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6

With a large enough value of 'undolevel', Vim should be able to undo the whole day's changes. If you quit Vim in between, you also need to enable persistent undo by setting the 'undofile' option. Vim captures not just a sequential list of commands for undo, but actually a tree of all changes. It also has several commands around undo (cp. :help ...


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Duplicity creates snapshots, but in the form of compressed archives, not in a form that can be read directly. There are several ways to create snapshots. Some advanced filesystems such as ZFS and Btrfs have them as a built-in feature, as do some disk layers such as LVM. On a generic filesystem, a basic technique is to reproduce the directory tree that you ...


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Version control and backup serve different purposes on a different administration level. In projects you control and manage your code with configuration management and version control systems, and on the systems level the admins (IT-division or local administrators) make backups of every relevant data store (be it home-directories of users, or production ...


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This is actually the default behaviour of rsync. In one of its simpliest use, you can run: rsync -av /path/to/files/ /backup/ If one file has been removed from /path/to/files/, it will still be in /backup. If you want to change this behaviour (ie: remove the file from the /backup directory when it doesn't exist anymore in /path/to/files/), then just ...


2

I think you can get away with using split's --filter=COMMAND. ... | split -b <SIZE> -d - part --filter=./split-filter where ./split-filter is something like #!/bin/bash set -e n="${FILE#part}" case $((10#$n%3)) in 0) dd bs=64K >"path1/$FILE" ;; 1) dd bs=64K >"path2/$FILE" ;; 2) dd bs=64K ...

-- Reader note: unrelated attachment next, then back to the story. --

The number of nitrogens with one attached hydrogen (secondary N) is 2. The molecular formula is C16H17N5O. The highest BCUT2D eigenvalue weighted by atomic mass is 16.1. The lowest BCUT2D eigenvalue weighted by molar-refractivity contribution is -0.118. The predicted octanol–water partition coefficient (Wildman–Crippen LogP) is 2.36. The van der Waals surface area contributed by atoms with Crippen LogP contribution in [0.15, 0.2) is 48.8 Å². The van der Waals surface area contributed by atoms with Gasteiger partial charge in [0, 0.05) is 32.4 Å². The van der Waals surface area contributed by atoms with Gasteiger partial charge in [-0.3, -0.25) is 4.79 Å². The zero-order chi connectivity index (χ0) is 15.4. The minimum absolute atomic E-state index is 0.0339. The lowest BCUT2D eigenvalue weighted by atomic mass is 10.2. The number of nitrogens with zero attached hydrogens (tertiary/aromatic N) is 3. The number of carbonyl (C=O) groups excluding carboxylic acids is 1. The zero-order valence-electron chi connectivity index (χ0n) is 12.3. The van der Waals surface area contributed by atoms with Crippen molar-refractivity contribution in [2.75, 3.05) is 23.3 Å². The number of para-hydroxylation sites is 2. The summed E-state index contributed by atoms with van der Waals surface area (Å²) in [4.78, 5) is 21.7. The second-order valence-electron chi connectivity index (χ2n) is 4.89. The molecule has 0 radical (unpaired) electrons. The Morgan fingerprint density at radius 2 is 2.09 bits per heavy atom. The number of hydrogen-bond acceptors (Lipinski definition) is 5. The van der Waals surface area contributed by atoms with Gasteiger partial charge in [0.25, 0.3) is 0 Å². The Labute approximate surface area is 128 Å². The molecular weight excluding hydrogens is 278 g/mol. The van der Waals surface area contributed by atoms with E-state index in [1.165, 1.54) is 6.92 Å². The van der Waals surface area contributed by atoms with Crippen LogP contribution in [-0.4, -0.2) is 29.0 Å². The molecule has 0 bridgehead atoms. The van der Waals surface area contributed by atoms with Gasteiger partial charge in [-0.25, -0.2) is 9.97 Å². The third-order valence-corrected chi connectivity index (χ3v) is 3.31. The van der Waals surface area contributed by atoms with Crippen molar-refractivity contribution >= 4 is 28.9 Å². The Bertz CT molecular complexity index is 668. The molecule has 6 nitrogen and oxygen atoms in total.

1

Using distributed (not centralized) version control is a valid backup strategy which is complementary to the more usual backup approaches. There is much to be said for using both methods simultaneously. Let us review how standard backups work. Typically, all the files on a filesystem are copied to some remote location. This is done on some fixed periodic ...


1

Easiest way is probably to install Ubuntu 14.04 on the new system including mysql-server packages you already have installed on the old system; use dpkg -l mysql\* to show what those packages are (make your terminal wide enough first to not truncate columns). Ensure the new system has the same or newer versions (not older versions). Now stop mysql on old ...


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Figured it out! mtx functions only on "generic" SCSI devices. The /dev/sch0 device provided by the ch kernel driver is something of a red herring. It turns out that SCSI devices are given "generic" device files, in addition to whatever driver-backed specific devices are created. You can find those using lsscsi: $ lsscsi --generic [0:0:19:0] enclosu ...


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Dump requires direct access to the underlying block device. So you can't use it on a network filesystem, unless you run it on the server (in this case, you'd need to run dump on the NAS, not on a client of the NAS). Or remove the drives from the NAS and attach them to a PC, presuming you can assemble any RAID arrays that the NAS created. As a side note, you ...


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For several years I've been using a script wrapper around vi that saves the files I'm editing. It does this at most once per day so that I don't end up with too many backup files. This is a simpler version of the script I use; perhaps it's useful for you too. Instead of running vi, you would run vib (vi with backup): vib() { local DATE=$(date ...


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As I understand it you're looking to create a mirror (or close enough to one) of your system hard drive, so as to utilize the mirror in the event of say a disk failure. To me this looks like a case for RAID 1. This can be done with either BTRFS or MDADM. In either case when connecting the external drive back to the system, you'll need to ensure it is seen ...



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